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Crime and Punishment


by Fyodor Dostoevsky
In the novel "Crime and Punishment", by Fyodor Dostoevsky,
suffering is an integral part of every character's role.
However, the message that Dostoevsky wants to present with
the main character, Raskolnikov, is not one of the
Christian idea of salvation through suffering. Rather, it
appears to me, as if the author never lets his main
character suffer mentally throughout the novel, in relation
to the crime. His only pain seems to be physical sicknes.
Raskolnikov commits a premeditated murder in a state of
delirium. He ends up committing a second murder, which he
never ever wanted to be responsible for. He kills Lizaveta,
an exceedingly innocent person. But does the author ever
remind us of the murder at any time in the novel again? Not
in the physical sense of the crime itself. The reader
doesn't hear about how heavily the murders are weighing on
his heart, or how he is tormented by visions of the crime.
He doesn't feel the least bit guilty about having committed
the crime, only his pride's hurt. He doesn't mention the
idea of the pain that might arise from recurrent visions of
the crime. Raskolnikov never again recalls the massive
amounts of blood everywhere, the look on Lizaveta's face
when he brings down the axe on her head. These things
clearly show that the crime isn't what might cause him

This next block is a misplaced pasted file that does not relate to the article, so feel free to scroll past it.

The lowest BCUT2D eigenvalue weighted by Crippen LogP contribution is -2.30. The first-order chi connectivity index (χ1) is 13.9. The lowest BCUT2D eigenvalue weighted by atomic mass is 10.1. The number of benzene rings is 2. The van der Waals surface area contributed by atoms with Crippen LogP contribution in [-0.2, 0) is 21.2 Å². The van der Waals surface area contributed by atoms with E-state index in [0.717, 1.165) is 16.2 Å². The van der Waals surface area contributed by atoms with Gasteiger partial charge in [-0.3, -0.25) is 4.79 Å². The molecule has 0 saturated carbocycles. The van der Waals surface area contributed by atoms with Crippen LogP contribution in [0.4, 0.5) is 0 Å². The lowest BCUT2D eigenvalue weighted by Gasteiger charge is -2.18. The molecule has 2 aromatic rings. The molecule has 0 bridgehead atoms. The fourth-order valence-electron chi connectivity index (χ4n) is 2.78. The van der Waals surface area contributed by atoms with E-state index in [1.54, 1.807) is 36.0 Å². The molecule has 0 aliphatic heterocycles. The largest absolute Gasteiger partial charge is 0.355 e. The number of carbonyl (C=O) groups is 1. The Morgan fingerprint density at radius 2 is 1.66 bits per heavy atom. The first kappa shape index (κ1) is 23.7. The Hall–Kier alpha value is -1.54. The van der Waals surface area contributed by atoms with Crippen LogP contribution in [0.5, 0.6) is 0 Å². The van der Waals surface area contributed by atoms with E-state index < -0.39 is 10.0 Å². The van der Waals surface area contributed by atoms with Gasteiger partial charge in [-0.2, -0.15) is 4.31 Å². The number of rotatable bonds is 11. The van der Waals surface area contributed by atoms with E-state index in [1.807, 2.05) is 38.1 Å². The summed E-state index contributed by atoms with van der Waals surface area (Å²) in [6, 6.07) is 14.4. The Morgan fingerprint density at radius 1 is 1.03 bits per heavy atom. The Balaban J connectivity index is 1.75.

suffering, or pain, it is something else.
After Raskolnikov is sent off to Siberia, he doesn't feel
remorseful. His feelings haven't changed about his crime. 
He only feels bad at not being able to live up to his own
ideas of greatness. He grows depressed only when he learns
of his mother's death. Raskolnikov still hasn't found any
reason to feel remorse for his crimes. He doesn't even mind
his restricted life in Siberia because it's more
comfortable than his home in St. Petersburg. He doesn't
view Siberia as suffering, but he does view it as
punishment, because he would rather not have to go through
seven years in his prison cell.
His theory of the extraordinary, and the ordinary is
something he has to follow and adhere to . His necessity to
suffer is a part of his necessity to fulfill his unknown
criteria to be extraordinary. His suffering, if any, is
purely superficial. The idea of suffering has to be
heartfelt and well-specified. Raskolnikov's suffering is
never spoken about, mainly because there is none. He even
views his turning himself in as a blunder, because he
couldn't take the heat. It is obvious that Raskolnikov
never seems to be in a pit of despair from all the
suffering he has to face. 
One might argue that Raskolnikov's illnesses arise from his
guilt and remorse for the crimes, but that doesn't appear
possible since the character never cites the murder for his
sickness. Even though Raskolnikov fell sick immediately
after committing the murder, it most likely was not the
cause. How could he be struck by guilt five seconds after
committing the murder when he hasn't even had a chance to
see what events have just occurred? There is not a single
instance when Raskolnikov, or the author for that matter,
ever cite that the dramatic effect of the murders on
Raskolnikov's conscience is the cause of his terrible
NOTHING in the novel would even imply that he feels remorse
about committing the murders. It is just a silly idea that
has been implanted in people's minds and the seed has
spread too rapidly, without analyzing it. It is incredibly
obvious that all the so-called pain and suffering that
Raskolnikov feels is untrue, silly, and backed by no
support. It would be incredulously moronic to attempt to
view it from another point of understanding. People are
entitled to their own opinions but one and one should not
be influenced by the beliefs of the majority. Acceptance
of a theory without analysis is not scientific. 



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